1. Severe is subjectively scored at 8, 9, or 10 worst possible pain or symptoms. This is debilitating pain. You can’t take care of yourself. You need help. You can’t drive. If it is a 10, You may be experiencing an emergency or urgent care. You are typically not in an acupuncturist’s office or other doctor’s office. The problem is constant.
  2. Less Severe is scored at 7, 8. You might wear a brace, crutch, not use the body part. Your gait is changing. Perhaps you are limping. You feel the need to take stronger pain relievers. It affects your sleep. It affects some or all your daily activities. The pain or discomfort is frequent or constant.
  3. Moderate is subjectively scored at 4, 5 or 6. It’s on top of your mind. You might need to change position, move, favor the body part, change how you do something, compensate using the other good side too much, take an over the counter or analgesic remedy. The problem is frequent, intermittent, or occasional.
  4. Mild is subjectively scored at 1, 2, or 3. The problem is mildly annoying, but it doesn’t interfere with your life. Usually, mild pain is felt only intermittently, or occasional. You don’t need to take any pain relievers for it. If you do take any pain relievers they work effectively, quickly, and you don’t need to take very often.

*Knowing that your problem is not severe, nor is it less severe should help you feel better about the outlook of your condition, and the heal ability. This often reduces the pain by reducing the emotional component.  If you are hypersensitive to pain, and your subjective pain score of 8, 10, or “My pain is off the charts a 15!”, and it doesn’t match the definition of pain severity scale consider the possibility that your pain is coming from the memory-emotional part of your brain. You might be attached to your disease or pain. You may have some depression or anxiety.

Defining how often you have the symptoms or pain occurrence:

Occurrence of pain, symptoms or emotional affect are determined by how often you experience them.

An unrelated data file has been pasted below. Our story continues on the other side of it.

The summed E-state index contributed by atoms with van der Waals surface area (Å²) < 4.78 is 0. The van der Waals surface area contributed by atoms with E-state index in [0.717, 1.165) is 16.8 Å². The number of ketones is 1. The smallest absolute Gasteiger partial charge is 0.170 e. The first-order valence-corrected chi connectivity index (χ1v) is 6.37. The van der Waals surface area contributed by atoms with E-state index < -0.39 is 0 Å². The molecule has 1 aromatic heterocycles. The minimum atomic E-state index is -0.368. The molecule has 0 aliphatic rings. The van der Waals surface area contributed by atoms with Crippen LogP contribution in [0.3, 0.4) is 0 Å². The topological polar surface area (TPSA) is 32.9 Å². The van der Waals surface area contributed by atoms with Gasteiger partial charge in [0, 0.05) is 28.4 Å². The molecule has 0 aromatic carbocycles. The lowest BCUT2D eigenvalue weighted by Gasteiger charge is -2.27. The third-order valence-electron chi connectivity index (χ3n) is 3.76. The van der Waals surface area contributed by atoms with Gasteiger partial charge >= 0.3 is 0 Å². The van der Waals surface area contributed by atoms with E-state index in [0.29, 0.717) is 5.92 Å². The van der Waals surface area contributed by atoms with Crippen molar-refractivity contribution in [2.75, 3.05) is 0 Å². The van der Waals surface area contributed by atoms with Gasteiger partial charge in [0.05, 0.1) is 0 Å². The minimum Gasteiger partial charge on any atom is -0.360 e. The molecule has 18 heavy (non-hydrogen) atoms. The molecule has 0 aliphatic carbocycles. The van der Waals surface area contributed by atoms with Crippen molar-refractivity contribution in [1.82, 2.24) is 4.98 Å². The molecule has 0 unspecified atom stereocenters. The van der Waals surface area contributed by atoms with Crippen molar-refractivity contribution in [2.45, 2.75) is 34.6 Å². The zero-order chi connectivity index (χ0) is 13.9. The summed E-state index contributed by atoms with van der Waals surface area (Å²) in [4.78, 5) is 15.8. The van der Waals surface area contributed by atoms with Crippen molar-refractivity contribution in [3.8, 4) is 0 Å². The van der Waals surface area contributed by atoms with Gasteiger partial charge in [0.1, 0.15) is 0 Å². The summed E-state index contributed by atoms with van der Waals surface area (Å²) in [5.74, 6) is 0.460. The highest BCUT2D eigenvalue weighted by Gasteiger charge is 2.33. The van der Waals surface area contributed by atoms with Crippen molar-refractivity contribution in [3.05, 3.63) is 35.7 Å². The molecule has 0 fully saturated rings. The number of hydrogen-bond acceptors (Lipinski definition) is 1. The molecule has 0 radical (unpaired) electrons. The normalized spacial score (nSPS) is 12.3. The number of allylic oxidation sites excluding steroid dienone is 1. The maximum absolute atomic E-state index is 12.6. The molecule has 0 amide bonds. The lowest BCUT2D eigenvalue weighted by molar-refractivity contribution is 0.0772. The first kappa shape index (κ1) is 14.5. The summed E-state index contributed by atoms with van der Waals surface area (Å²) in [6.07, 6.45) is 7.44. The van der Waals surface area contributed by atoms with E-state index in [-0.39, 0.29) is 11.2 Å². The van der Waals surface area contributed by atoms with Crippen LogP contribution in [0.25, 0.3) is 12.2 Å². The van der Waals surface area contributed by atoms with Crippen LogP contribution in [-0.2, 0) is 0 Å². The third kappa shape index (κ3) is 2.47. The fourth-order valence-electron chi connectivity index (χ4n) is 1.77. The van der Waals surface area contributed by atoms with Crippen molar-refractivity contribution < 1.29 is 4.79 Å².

Constant symptoms occur without relief up to 100% of the time.

Frequent symptoms occur up to 75% of the time.

Intermittent symptoms occur around 50% of the time.

Occasional symptoms occur 25% or less of the time.

How Long Should It Take to Heal Your Condition?

This can depend upon normal body Tissue Healing Timelines, your individual factors mentioned earlier. This is that it depends on the interaction between a patient’s self-healing potential, the severity and nature of the symptoms, or whether the symptoms or disease is healable. Understanding this can help you have reasonable expectations for how many treatments, and for how long it will take to reach your therapeutic goals.

The right expectations will help you stay on track with your treatment plan to heal your pain, and to reach your health goals. Number one rule is don’t be too impatient!

However, this doesn’t mean keep doing therapy, and continue with tons of acupuncture without having any benefit. That is why I posted some ideas on how to track your progress. Also, the treatment plan formula will give you a pretty good idea of how many visits you might need, and when to know that it isn’t working for you at this time for this problem.

Healing is a process. Even if there is instant pain relief your body is still recovering.  I often like to point out that when you are doing good things for your body good things are happening behind the scenes that you may not see yet. Don’t give up if results aren’t immediate. It is just same as when bad things are happening behind the scenes that you don’t know about until you feel or see the disease. The disease may have been building up over time. If you can catch it in time, you may be able to reverse the damage. Reversing the damage is all about cellular renewal. Your body heals by making new healthy cells while dissolving and excreting the old defective cells.

Different body tissues have different healing times. Tissue regeneration can vary. This is very important to understand so that you can have the right expectations, and not become too impatient when you think your body isn’t healing quick enough.